Little ones first - lining up for food at Dandi Gudina.
Copyright: WFP/Evin Joyce
Among the Kereyu community in Ethiopia’s southern Oromia province, WFP’s school feeding programme is tipping the scales as parents weigh whether to take their children on seasonal migrations or leave them in school.
By Evin Joyce
DANDI GUDINA VILLAGE, Ethiopia – Fourteen-year-old Hawi knows the benefits of school meals. She’s the only one of her family of seven attending school. Next year, she will finish Dandi Gudina primary school in eastern Oromia province, about 200 kilometres south of the capital, Addis Ababa.
“I attend school all year round and look after my uncle’s cows during the summer,” says Hawi, a member of Ethiopia’s pastoralist Kereyu community, who was sent to live with her uncle when she was small.
Traditionally, attendance at Dandi Gudina primary shrinks between January and May. Like other pastoralist groups who form a major strand of the country’s rich cultural fabric, the Kereyu migrate with the changing seasons in search of water for their livestock.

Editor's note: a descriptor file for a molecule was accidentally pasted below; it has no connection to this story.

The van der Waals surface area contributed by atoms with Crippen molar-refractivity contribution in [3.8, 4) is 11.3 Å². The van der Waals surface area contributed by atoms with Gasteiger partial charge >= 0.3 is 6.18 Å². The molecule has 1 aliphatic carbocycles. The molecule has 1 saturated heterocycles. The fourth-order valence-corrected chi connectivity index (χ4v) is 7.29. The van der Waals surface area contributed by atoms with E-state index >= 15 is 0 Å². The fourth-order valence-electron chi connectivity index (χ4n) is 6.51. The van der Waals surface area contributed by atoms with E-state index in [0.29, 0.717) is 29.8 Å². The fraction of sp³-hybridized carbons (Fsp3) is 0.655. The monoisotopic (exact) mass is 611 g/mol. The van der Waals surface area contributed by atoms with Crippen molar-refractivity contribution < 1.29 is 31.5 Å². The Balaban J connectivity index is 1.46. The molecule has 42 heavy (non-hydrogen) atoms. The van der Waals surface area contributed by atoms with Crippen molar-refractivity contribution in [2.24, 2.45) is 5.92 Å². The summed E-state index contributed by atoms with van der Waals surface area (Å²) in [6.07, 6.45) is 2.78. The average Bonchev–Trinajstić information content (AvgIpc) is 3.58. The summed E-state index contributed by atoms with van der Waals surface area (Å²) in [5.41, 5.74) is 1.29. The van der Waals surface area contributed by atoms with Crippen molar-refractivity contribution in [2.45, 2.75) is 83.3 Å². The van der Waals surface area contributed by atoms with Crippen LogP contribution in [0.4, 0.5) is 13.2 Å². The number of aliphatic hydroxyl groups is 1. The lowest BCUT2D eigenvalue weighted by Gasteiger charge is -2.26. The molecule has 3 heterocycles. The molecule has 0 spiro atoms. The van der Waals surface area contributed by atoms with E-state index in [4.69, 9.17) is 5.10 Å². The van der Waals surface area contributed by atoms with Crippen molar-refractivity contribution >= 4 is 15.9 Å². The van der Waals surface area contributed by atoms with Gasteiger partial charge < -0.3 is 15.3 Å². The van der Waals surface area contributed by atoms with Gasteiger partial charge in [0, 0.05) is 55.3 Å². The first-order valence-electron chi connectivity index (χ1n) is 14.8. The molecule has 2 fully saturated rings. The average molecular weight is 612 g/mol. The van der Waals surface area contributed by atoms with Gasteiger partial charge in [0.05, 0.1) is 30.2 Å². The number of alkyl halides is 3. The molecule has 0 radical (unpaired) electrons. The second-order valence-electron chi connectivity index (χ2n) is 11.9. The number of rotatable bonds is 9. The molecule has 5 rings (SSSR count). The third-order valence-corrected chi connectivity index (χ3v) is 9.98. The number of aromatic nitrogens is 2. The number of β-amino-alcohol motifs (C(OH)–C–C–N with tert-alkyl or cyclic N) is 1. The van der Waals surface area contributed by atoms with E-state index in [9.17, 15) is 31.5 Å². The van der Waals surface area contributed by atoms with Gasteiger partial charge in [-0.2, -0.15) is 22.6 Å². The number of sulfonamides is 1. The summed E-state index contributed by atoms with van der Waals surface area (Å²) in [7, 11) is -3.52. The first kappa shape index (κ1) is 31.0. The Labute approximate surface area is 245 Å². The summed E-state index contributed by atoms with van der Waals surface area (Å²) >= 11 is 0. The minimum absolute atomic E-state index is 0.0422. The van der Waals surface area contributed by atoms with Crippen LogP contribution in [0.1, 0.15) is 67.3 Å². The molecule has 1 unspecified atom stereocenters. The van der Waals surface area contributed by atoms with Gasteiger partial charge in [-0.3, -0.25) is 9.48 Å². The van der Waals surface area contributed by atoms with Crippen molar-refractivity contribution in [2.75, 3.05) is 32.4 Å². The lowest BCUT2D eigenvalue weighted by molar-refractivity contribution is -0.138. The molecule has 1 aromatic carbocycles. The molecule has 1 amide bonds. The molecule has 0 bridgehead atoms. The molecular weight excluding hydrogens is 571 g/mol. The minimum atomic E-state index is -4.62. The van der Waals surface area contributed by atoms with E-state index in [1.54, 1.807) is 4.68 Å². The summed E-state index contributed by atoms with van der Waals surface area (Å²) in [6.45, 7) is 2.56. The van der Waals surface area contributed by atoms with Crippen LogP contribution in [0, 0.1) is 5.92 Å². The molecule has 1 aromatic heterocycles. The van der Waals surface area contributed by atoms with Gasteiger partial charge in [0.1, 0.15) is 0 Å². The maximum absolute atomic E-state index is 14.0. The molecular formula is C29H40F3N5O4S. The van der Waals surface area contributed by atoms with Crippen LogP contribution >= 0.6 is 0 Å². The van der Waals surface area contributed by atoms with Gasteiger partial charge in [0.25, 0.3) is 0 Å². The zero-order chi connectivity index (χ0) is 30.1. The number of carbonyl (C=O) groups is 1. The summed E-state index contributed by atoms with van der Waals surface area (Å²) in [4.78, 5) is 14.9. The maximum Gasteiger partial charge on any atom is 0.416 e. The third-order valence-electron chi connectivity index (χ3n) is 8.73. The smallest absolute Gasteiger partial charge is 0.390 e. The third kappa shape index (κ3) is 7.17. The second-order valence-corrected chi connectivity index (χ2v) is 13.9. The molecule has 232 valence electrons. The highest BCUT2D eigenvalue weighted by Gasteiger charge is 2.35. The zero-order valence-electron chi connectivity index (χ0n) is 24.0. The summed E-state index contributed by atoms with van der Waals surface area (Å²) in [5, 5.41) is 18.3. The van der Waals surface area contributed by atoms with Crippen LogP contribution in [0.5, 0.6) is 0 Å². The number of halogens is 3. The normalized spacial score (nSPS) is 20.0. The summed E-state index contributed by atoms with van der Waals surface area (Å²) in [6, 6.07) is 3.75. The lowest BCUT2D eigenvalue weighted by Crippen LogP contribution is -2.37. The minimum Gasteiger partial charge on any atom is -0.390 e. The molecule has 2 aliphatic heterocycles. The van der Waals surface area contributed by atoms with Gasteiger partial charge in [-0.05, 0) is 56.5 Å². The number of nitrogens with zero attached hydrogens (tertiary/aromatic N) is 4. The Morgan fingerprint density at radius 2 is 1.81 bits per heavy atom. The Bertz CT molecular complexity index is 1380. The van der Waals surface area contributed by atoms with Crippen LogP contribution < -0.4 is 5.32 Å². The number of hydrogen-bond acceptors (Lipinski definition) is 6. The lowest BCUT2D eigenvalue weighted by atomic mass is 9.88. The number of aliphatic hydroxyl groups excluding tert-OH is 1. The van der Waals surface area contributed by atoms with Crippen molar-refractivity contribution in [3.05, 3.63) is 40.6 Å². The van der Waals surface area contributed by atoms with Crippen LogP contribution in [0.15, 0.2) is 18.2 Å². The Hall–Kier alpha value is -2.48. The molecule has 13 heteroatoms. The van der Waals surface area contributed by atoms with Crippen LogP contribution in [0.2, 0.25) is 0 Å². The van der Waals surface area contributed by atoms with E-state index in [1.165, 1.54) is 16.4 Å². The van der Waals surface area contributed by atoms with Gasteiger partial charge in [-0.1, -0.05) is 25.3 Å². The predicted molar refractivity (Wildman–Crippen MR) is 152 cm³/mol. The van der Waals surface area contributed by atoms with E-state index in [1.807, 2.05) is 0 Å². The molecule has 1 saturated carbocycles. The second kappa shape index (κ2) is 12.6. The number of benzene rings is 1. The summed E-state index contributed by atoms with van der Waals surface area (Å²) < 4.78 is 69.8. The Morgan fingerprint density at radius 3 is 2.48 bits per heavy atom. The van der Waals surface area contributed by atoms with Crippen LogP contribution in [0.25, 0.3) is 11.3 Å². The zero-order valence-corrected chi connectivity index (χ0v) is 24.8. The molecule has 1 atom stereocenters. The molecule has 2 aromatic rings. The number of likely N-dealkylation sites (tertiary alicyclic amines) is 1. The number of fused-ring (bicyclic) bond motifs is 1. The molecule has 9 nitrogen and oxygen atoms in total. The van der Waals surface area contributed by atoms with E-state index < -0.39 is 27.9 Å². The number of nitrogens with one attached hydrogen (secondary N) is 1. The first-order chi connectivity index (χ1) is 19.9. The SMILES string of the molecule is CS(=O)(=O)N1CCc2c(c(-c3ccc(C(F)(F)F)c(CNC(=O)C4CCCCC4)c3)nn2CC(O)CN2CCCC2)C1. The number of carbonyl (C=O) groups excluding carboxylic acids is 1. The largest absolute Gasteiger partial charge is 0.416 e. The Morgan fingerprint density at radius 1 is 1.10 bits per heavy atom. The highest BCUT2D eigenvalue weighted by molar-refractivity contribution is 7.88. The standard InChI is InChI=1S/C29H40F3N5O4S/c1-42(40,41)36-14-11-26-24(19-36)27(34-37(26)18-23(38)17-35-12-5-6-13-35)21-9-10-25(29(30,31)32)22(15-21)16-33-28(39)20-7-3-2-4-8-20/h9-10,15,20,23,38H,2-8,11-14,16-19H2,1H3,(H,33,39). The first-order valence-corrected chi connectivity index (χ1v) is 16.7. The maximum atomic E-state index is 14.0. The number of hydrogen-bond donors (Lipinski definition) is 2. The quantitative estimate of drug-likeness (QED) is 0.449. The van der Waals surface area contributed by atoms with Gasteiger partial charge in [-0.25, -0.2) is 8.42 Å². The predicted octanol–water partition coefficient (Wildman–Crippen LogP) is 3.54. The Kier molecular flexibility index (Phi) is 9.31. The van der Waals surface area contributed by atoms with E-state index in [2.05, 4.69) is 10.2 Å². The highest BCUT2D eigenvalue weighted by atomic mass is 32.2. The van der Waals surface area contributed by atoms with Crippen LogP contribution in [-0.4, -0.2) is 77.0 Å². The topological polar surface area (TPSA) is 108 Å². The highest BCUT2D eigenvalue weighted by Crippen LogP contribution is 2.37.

The tipping point
But these days, students like Hawi are staying put. A major reason: WFP school meals that began at Dandi Gudina in 2005.
“If there was no school feeding here, most of the children would migrate with their parents,” says teacher Seifu Dirisal. “Because of the feeding, parents now normally just take the babies and small children with them. The rest stay here and are looked after by bigger children.”
While most parents here value educating their children, Dirisal says, economics drive their decisions about whether to bring the youngsters along to help out during the migrations – or to leave them home to study. In the end, he says, WFP’s school meals are the tipping point.
Making a difference
Dandi Gudina is one of roughly 1,200 schools across Ethiopia serving up hearty WFP-provided meals to roughly 650,000 children in 2014. Introduced in 1994, school feeding has contributed significantly to increasing school attendance and reducing dropout rates. Dandi Gudina is no exception.
“Regular attendance,” says Dirisal, summing up the benefits, “and because of that, consistently good grades.”
Education is also nurturing new ambitions. Hawi should know; she wants to become a teacher.